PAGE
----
3. Mergers and Acquisition: These are one of the most common methods of corporate restructuring. Though mergers and acquisitions are sometimes used interchangeably, they do have some distinctions. Generally, a merger is a combination of two companies to form a new company, while an acquisition is the purchase of one company by another in which no new company is formed. This rationale is particularly appealing to companies when times are tough. Stronger companies will usually buy other companies to create a more competitive, cost-efficient company. The companies will come together hoping to gain a greater market share or to achieve greater efficiency. The goal of most mergers and acquisitions is to improve company performance and shareholder value over the long-term.
4. Takeover: It is virtually the same as an acquisition, except that “takeover” has a negative connotation, indicating the target does not wish to be purchased. When an acquiring company makes a bid for a target company, it is called a takeover. If the takeover goes through, the acquiring company becomes responsible for all of the target company’s operations, holdings and debt. When the target is a publicly traded company, the acquiring company will make an offer for all of the target’s outstanding shares. The procedure for takeover is provided in sections 131 to 151 of Nigeria’s Investment and Securities Act, 2007.
5. Arrangement on Sale: This is one of the internal reconstruction methods towards the survival of an ailing company. Here, the members of a General Meeting are empowered to resolve by way of special resolution that the company should be wound up and that the liquidator appointed and authorized to sell the whole or part of its undertaking or assets to another corporate body. The consideration for the sale may be cash, shares, debentures or policies which should then be distributed in species amongst the members of the company in accordance with their rights in liquidation. The main difference between the liquidation process in corporate restructuring and that of dissolution of the company lies in the fact that the winding up process embarked upon in corporate restructuring usually results in the purchase of the assets and liabilities of the insolvent company by another corporate entity. On the other hand, the winding up for dissolution of a company brings the company to a permanent and the assets are distributed in accordance with its Articles of Association. The guide to embarking on arrangement on sale is provided in sections 538 to 540 of Nigeria’s Companies and Allied Matters Act (CAMA) 2004.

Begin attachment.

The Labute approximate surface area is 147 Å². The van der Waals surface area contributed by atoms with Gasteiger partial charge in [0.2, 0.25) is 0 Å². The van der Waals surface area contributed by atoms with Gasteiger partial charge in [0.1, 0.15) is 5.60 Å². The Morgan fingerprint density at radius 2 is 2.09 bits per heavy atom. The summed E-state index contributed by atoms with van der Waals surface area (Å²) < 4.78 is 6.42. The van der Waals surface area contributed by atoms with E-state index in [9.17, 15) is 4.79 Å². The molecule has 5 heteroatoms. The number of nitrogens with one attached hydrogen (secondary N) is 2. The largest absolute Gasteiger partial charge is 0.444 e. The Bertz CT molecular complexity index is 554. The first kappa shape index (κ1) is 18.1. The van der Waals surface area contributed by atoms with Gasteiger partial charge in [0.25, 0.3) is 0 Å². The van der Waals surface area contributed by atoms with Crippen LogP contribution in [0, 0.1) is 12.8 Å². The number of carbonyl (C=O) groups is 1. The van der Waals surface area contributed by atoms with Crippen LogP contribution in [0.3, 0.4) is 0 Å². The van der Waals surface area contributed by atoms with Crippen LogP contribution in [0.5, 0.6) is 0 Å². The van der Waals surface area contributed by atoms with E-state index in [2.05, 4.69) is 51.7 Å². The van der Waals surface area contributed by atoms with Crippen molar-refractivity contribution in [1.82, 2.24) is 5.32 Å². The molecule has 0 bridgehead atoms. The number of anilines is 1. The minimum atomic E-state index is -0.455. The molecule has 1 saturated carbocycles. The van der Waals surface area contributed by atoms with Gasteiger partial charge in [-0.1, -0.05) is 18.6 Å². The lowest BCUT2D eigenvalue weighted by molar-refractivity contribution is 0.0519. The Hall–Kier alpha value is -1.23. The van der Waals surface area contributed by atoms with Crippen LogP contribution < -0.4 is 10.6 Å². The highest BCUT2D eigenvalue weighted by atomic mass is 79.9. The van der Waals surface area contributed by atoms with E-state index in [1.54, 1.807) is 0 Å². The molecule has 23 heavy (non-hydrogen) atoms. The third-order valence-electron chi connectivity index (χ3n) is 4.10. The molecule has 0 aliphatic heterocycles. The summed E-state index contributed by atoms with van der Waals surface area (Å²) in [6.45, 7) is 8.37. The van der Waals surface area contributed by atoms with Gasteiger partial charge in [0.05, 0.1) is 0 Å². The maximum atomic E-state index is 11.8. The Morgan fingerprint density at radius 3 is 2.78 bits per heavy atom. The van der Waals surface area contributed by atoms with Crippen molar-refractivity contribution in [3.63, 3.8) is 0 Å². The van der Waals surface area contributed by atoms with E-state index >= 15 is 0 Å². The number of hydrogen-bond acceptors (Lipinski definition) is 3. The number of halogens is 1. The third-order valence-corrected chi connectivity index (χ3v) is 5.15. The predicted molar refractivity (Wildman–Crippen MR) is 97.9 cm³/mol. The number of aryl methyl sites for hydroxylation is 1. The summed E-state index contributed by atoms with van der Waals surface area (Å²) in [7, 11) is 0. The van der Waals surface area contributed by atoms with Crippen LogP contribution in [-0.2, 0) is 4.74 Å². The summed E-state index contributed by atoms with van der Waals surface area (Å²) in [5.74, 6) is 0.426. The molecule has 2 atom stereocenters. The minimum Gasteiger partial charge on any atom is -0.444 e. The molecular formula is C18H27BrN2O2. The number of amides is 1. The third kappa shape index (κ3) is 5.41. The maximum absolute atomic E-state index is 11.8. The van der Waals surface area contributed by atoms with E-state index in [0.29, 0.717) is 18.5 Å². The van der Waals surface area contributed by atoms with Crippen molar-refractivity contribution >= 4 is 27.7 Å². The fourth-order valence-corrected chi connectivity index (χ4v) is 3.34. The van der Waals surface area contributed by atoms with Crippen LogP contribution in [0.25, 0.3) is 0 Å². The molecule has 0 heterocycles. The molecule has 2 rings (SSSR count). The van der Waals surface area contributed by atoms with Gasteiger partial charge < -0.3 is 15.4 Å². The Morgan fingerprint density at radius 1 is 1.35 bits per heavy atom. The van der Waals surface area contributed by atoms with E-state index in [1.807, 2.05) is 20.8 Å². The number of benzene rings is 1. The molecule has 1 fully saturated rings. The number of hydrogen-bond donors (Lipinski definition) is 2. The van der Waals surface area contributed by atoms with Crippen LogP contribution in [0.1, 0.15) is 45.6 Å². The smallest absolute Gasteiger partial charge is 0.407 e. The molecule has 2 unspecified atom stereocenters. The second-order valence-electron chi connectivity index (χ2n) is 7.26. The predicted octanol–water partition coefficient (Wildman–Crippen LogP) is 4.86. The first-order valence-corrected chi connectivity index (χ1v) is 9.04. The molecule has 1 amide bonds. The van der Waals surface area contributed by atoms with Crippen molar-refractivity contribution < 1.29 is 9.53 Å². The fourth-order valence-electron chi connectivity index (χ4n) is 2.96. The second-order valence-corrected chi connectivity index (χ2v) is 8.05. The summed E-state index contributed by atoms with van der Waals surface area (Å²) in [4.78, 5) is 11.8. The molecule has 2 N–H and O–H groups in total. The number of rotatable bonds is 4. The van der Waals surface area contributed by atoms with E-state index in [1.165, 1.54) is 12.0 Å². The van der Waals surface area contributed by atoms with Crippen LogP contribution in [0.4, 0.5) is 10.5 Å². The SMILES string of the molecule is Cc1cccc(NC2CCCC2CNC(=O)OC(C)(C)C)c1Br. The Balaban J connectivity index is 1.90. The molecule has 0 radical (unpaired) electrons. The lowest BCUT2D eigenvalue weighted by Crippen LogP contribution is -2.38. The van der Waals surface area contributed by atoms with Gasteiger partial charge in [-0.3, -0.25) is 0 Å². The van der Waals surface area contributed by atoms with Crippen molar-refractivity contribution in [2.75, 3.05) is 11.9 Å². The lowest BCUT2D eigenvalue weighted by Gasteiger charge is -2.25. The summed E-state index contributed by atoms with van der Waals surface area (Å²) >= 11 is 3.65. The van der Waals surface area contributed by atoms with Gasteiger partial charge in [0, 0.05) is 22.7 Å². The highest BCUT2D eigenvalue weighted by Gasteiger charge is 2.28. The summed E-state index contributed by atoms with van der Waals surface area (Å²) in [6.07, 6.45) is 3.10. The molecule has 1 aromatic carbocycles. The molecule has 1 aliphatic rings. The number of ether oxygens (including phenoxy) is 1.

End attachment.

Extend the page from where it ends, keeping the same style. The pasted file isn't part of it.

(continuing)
Benefits of Restructuring
Just as there are many reasons companies might restructure, there are many benefits of restructuring a company and they include:
• Reviving a declining business
• Increasing the net worth of the company
• Gaining competitive advantage
• Repositioning for growth
• Business expansion
Restructuring a corporate entity is often a necessity when the company has grown to the point that the original structure can no longer efficiently manage the output and general interests of the company. A company that has been restructured effectively will hypothetically be more efficient, better organized and better focused on its core business. Through restructuring, a company can eliminate financial harm and improve the business. Restructuring forms are powerful tools that can only achieve the desired outcome when handled by competent hands. In order to realize the ideal outcome, we would recommend seeking advice from experienced advisors who have been through the various restructuring process countless times before.
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* Eki Durojaiye is Senior Counsel at lawBrief (Solicitors & Advocates).